Israel Defense Forces’s official spokesman Brig. Gen. Moti Almoz weighed in Monday on an ongoing row over women’s role in the military, and specifically the Armored Corps, taking to Facebook to celebrate the inclusion of female fighters in Israel’s army.
“In recent years we have opened many positions for women and this has proven” to be successful, Almoz wrote, praising the motivation of women and their desire to contribute to the State of Israel. He also clarified that the IDF is currently experimenting with the integration of women into certain combat units within the Armored Corps, and it is premature to discuss the issue until after the trial is completed.
Almoz stressed that the IDF is the army of the nation, and that women, as part of the nation, have a crucial role to play within it. He also pointed out that women serve as instructors for the Armored Corp, learning and teaching every role within the tanks. He wrote that this is one of the most sought-after IDF roles by women.
“Before taking a position we should always find out the facts,” Almoz wrote to end his Facebook post.
His comments followed many controversial statements about integrating women into these units. Last week, Brig. Gen. Eran Shani mentioned the army was conducting research to see if positions for women could be expanded, including in the Armored Corps and elite 669 rescue unit.
However, the current head of the Armored Corps, Brig. Gen. Guy Hasson came out strongly against allowing women a greater role.
In a recent conversation with The Times of Israel, conducted prior to Shani’s talk, Hasson indicated that the fundamental issues preventing integration of tank units — the physical requirements and social concerns — had yet to be addressed. However, he also noted that even if they were, he would oppose such an effort on the grounds that having female soldiers would harm the “image” of the corps — which is already one of the least popular units for recruits.
Hasson attributed this lack of interest in the tank corps to people’s view that it’s not as tough as the more sought after infantry brigades: Golani, Givati, Paratroopers, Nahal and Kfir. Having women integrated within the corps will only exacerbate the problem, he claimed.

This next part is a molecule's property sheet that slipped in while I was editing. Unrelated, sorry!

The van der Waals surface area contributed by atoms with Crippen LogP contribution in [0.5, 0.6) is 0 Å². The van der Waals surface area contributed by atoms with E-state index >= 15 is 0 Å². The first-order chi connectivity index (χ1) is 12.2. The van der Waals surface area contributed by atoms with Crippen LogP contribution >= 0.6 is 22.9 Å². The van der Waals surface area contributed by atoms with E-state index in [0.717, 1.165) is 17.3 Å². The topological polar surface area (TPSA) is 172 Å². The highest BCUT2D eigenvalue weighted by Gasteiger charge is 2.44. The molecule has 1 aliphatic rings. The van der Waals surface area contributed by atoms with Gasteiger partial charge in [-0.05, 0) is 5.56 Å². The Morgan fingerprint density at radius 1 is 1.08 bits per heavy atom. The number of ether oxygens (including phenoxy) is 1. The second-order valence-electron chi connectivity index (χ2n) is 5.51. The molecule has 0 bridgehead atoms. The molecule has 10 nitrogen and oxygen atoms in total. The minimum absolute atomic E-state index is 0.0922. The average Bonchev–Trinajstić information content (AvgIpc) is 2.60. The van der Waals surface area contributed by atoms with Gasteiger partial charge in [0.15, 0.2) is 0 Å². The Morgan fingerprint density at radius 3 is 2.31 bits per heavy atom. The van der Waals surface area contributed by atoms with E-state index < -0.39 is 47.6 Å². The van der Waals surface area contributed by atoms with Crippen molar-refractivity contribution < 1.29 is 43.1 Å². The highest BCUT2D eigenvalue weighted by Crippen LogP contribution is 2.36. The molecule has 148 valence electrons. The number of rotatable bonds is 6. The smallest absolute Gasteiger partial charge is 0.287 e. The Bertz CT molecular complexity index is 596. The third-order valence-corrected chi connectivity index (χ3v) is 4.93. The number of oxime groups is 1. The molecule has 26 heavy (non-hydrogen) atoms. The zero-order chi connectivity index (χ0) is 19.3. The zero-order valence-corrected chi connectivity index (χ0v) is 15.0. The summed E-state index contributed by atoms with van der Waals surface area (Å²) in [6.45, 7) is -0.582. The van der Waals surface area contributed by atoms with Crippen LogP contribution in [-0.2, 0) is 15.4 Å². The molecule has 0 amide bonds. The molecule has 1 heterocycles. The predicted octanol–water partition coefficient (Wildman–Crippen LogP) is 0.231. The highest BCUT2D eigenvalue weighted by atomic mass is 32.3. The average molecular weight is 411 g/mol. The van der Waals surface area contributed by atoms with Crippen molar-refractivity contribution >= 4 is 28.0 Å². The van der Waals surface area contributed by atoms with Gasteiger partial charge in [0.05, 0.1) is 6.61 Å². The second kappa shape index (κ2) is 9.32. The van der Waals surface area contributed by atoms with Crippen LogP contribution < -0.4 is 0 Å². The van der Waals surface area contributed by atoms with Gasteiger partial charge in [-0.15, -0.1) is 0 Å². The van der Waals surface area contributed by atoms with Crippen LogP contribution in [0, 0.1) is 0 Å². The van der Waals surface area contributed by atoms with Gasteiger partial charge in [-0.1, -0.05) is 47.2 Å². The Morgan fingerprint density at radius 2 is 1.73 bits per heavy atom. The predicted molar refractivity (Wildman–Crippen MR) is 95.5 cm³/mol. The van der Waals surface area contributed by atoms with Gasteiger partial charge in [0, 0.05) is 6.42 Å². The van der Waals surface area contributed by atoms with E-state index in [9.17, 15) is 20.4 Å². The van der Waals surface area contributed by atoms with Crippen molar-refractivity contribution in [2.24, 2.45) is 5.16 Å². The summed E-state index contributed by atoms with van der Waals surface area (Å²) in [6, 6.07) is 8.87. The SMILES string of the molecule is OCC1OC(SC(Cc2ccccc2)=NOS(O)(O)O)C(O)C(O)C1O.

The debate regarding women’s role within the military became even more heated after a radio interview on Sunday, in which former general Yiftach Ron-Tal claimed the proposal to integrate women into tank brigades is a “scandal,” and part of a conspiracy by far-left organizations to harm the Israel Defense Forces.
Though he subsequently apologized for his comments he ignited a storm and his comments were swiftly denounced by members of Knesset, including Kulanu MK Rachel Azaria and Zionist Union MK Merav Michaeli, who are both often at the forefront of gender issues.
Also Monday, the High Court of Justice temporarily suspended the appointment of Col. Eyal Karim as the new IDF chief rabbi, saying that before he could assume the post he had to clarify remarks he made over a decade ago that were perceived as condoning rape of non-Jewish women during wartime.
Karim maintains that he was speaking entirely theoretically about a Biblical passage.
He has also said that it is “entirely forbidden” for women to serve in the army for reasons of modesty, and has opposed women singing at army events as contrary to halacha (Jewish law).
Today, some 92 percent of army positions are available to women, according to the IDF. The remaining 8% include the tank and infantry brigades, which the IDF Medical Corps determined had physical requirements that female physiology could not handle.